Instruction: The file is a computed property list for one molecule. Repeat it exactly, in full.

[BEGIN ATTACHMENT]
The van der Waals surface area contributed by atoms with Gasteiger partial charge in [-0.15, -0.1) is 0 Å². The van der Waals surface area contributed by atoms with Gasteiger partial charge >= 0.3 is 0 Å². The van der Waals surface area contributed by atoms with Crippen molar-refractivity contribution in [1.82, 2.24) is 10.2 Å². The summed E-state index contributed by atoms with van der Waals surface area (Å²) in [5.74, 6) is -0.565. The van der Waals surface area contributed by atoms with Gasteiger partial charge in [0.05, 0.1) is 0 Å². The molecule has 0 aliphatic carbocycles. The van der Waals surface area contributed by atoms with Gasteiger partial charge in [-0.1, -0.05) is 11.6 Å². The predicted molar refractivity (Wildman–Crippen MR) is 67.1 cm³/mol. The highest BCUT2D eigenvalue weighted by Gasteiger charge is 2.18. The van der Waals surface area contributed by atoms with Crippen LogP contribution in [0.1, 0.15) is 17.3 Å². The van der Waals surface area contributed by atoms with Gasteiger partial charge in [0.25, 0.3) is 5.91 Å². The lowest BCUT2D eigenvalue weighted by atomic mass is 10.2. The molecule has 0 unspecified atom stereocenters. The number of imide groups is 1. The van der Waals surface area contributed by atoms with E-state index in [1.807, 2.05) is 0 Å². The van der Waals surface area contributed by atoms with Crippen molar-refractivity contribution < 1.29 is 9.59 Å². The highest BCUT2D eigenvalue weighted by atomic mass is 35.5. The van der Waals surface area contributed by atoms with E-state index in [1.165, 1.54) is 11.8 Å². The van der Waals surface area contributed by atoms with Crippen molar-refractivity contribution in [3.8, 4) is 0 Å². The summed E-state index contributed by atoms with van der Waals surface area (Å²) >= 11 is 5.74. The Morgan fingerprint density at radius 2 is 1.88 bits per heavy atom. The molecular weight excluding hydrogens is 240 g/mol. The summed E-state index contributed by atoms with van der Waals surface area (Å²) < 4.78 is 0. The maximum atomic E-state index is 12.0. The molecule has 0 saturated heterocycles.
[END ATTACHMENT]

The van der Waals surface area contributed by atoms with Gasteiger partial charge in [-0.15, -0.1) is 0 Å². The van der Waals surface area contributed by atoms with Gasteiger partial charge >= 0.3 is 0 Å². The van der Waals surface area contributed by atoms with Crippen molar-refractivity contribution in [1.82, 2.24) is 10.2 Å². The summed E-state index contributed by atoms with van der Waals surface area (Å²) in [5.74, 6) is -0.565. The van der Waals surface area contributed by atoms with Gasteiger partial charge in [0.05, 0.1) is 0 Å². The molecule has 0 aliphatic carbocycles. The van der Waals surface area contributed by atoms with Gasteiger partial charge in [-0.1, -0.05) is 11.6 Å². The predicted molar refractivity (Wildman–Crippen MR) is 67.1 cm³/mol. The highest BCUT2D eigenvalue weighted by Gasteiger charge is 2.18. The van der Waals surface area contributed by atoms with Crippen LogP contribution in [0.1, 0.15) is 17.3 Å². The van der Waals surface area contributed by atoms with Gasteiger partial charge in [0.25, 0.3) is 5.91 Å². The lowest BCUT2D eigenvalue weighted by atomic mass is 10.2. The molecule has 0 unspecified atom stereocenters. The number of imide groups is 1. The van der Waals surface area contributed by atoms with E-state index in [1.807, 2.05) is 0 Å². The van der Waals surface area contributed by atoms with Crippen molar-refractivity contribution < 1.29 is 9.59 Å². The highest BCUT2D eigenvalue weighted by atomic mass is 35.5. The van der Waals surface area contributed by atoms with E-state index in [1.165, 1.54) is 11.8 Å². The van der Waals surface area contributed by atoms with Crippen molar-refractivity contribution in [3.8, 4) is 0 Å². The summed E-state index contributed by atoms with van der Waals surface area (Å²) >= 11 is 5.74. The Morgan fingerprint density at radius 2 is 1.88 bits per heavy atom. The molecular weight excluding hydrogens is 240 g/mol. The summed E-state index contributed by atoms with van der Waals surface area (Å²) < 4.78 is 0. The maximum atomic E-state index is 12.0. The molecule has 0 saturated heterocycles.